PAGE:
# Pairing between cyclic cohomology and $K$-theory: the odd case

I would like to understand the proof of Proposition 15 (see page 70 in this link ). More precisely: I would like to understand a particular step in the proof namely:

Why $\frac{d}{dt}(\varphi \# Tr)(U_t^{-1},U_t,...,U_t^{-1},U_t)=0$?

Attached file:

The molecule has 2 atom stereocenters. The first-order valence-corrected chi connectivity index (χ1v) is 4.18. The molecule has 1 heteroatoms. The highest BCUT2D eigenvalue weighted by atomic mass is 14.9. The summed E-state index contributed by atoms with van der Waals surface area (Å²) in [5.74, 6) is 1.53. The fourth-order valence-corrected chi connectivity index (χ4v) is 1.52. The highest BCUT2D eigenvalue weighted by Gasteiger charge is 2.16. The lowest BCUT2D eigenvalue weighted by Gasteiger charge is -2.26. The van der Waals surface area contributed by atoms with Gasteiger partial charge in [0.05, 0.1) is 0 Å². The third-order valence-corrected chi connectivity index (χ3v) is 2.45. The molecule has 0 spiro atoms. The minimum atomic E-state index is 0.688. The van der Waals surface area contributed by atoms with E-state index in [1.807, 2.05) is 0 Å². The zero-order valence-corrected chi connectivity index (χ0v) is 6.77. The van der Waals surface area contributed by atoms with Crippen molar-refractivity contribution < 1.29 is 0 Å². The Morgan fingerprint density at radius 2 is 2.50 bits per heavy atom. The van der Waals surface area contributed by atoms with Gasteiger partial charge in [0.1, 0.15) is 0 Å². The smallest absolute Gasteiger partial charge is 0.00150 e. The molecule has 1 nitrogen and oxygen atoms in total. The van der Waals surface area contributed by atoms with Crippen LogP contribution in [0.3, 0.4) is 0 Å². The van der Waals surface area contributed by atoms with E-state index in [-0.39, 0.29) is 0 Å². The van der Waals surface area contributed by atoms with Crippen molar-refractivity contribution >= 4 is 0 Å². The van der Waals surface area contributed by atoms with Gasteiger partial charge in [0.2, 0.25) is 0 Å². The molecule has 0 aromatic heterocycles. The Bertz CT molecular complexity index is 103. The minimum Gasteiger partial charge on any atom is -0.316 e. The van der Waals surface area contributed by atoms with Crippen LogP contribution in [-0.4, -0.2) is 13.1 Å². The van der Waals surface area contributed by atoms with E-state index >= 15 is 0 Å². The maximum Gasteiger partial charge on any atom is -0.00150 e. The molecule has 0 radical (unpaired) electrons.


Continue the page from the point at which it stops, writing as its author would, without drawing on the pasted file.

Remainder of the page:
Maybe it would take too much place to explain everything what happened in the proof so far: I will restrict myself to some general remarks which one cannot find in the original paper. Here one deals with an abstract algebra, without topology therefore the presence of differentials is rather surprising. However the matrices $U_t$ are defined as product of scalar matrices (depending on $t$) and $A$-valued matrices which are constants. Therefore even on the level of $M_2(A)$ the derivative has a natural meaning. But even if we don't want to speak about differentiation in $M_2(A)$, we apply the cyclic cocycle to our expression thus $t \mapsto (\varphi \# Tr)(U_t^{-1},U_t,...,U_t^{-1},U_t)$ is scalar function which can be easily shown to be differentiable. Note also that we would like to prove that our pairing is defined on the level of algebraic $K$-theory. However this theory is defined as the quotient of invertible matrices by the commutator subgroup: from the fact that $\frac{d}{dt}(\varphi \# Tr)(U_t^{-1},U_t,...,U_t^{-1},U_t)=0$ we infer that $(\varphi \# Tr)(uv,(uv)^{-1},...,(uv)^{-1},uv)=(\varphi \# Tr)(u \oplus v,(u \oplus v)^{-1},...,(u \oplus v)^{-1},u \oplus v)$. The expression $(\varphi \# Tr)(u,u^{-1},...,u^{-1},u)$ is additive with respect to direct sums and lands in the commutative ring (in $\mathbb{C}$) thus we conclude that $(\varphi \# Tr)(u^{-1},u,...,u^{-1},u)$ vanishes on if $u$ is of the form $xyx^{-1}y^{-1}$. Thus indeed $$\frac{d}{dt}(\varphi \# Tr)(U_t^{-1},U_t,...,U_t^{-1},U_t)=0$$ would finish the proof.